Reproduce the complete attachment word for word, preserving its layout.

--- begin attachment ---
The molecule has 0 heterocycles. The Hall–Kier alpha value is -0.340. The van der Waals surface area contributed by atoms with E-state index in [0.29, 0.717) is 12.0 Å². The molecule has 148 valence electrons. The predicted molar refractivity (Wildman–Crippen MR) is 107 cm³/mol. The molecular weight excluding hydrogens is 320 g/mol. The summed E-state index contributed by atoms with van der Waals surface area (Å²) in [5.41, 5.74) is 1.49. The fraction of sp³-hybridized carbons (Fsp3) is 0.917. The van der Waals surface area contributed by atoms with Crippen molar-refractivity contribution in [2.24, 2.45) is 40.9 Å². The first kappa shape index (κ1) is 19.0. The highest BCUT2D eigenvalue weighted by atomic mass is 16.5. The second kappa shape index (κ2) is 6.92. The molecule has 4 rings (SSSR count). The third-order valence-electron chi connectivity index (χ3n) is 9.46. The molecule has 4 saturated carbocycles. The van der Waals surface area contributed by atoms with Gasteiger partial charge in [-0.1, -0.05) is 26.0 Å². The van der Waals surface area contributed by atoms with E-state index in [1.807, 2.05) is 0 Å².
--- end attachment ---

The molecule has 0 heterocycles. The Hall–Kier alpha value is -0.340. The van der Waals surface area contributed by atoms with E-state index in [0.29, 0.717) is 12.0 Å². The molecule has 148 valence electrons. The predicted molar refractivity (Wildman–Crippen MR) is 107 cm³/mol. The molecular weight excluding hydrogens is 320 g/mol. The summed E-state index contributed by atoms with van der Waals surface area (Å²) in [5.41, 5.74) is 1.49. The fraction of sp³-hybridized carbons (Fsp3) is 0.917. The van der Waals surface area contributed by atoms with Crippen molar-refractivity contribution in [2.24, 2.45) is 40.9 Å². The first kappa shape index (κ1) is 19.0. The highest BCUT2D eigenvalue weighted by atomic mass is 16.5. The second kappa shape index (κ2) is 6.92. The molecule has 4 rings (SSSR count). The third-order valence-electron chi connectivity index (χ3n) is 9.46. The molecule has 4 saturated carbocycles. The van der Waals surface area contributed by atoms with Gasteiger partial charge in [-0.1, -0.05) is 26.0 Å². The van der Waals surface area contributed by atoms with E-state index in [1.807, 2.05) is 0 Å².